Low-Income & Multifamily EE Programs List All

Low-Income Programs 

SRP provides $725,000 per year to the Arizona Community Action Association to assist in their efforts to improve energy efficiency for low-income customers through the Weatherization Assistance Program. The program offers insulation, window shading, low-flow showerheads, faucet aerators, air conditioning duct seals, space heating and cooling system equipment, evaporative cooler tune-ups or motor upgrades, and LED bulbs. We were unable to confirm savings and customers served by the program in 2019. 

Southwest Gas administers the LIEC Weatherization program for customers in the city of Phoenix. This program includes general weatherization and energy efficiency measures. Water efficiency measures are also included in the program, and the program targets elderly households and people with disabilities. Southwest Gas partners with the Arizona Department of Housing on program delivery. We were unable to confirm savings and customers served by the program in 2019.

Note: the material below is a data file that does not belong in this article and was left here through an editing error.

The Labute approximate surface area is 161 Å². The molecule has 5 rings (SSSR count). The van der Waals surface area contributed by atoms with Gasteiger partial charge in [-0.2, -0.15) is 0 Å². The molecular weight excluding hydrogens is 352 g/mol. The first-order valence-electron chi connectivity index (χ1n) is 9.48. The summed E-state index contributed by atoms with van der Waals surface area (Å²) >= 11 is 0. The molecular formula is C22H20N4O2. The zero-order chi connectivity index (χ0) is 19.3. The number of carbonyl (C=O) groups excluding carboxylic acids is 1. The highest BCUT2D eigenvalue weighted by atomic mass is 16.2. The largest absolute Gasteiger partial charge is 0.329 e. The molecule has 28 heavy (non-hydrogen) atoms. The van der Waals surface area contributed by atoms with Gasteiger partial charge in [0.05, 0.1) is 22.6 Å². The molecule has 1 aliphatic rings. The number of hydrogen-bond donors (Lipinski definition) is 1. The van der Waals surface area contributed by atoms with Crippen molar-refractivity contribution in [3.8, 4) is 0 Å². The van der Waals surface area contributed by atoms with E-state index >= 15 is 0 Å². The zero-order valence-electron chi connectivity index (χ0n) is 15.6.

Multifamily Programs 

SRP’s Multifamily Energy Efficiency Program (MEEP) retrofits existing structures with energy and water conservation measures. The program provides a free on-site walkthrough to assess existing conditions and program suitability, free CFLs and water-saving devices to retrofit tenant spaces, and the program encourages participation in the Standard Business Solutions program for common area upgrades. Savings, spending, and participation data for 2019 was not available. 

At this time, Southwest Gas does not offer energy efficiency programs targeted at multifamily properties. 

Last Updated: July 2021

Provision of Energy Data by UtilitiesList All

Salt River Project provides whole-building automated benchmarking data to commercial customers. The City of Mesa release community-wide energy usage data for residential, commercial, and public sectors on an open data portal. The City of Mesa does not advocate for better access to utility data for ratepayers or the establishment of data-sharing agreements between the city and its utilities.

Last Updated: July 2021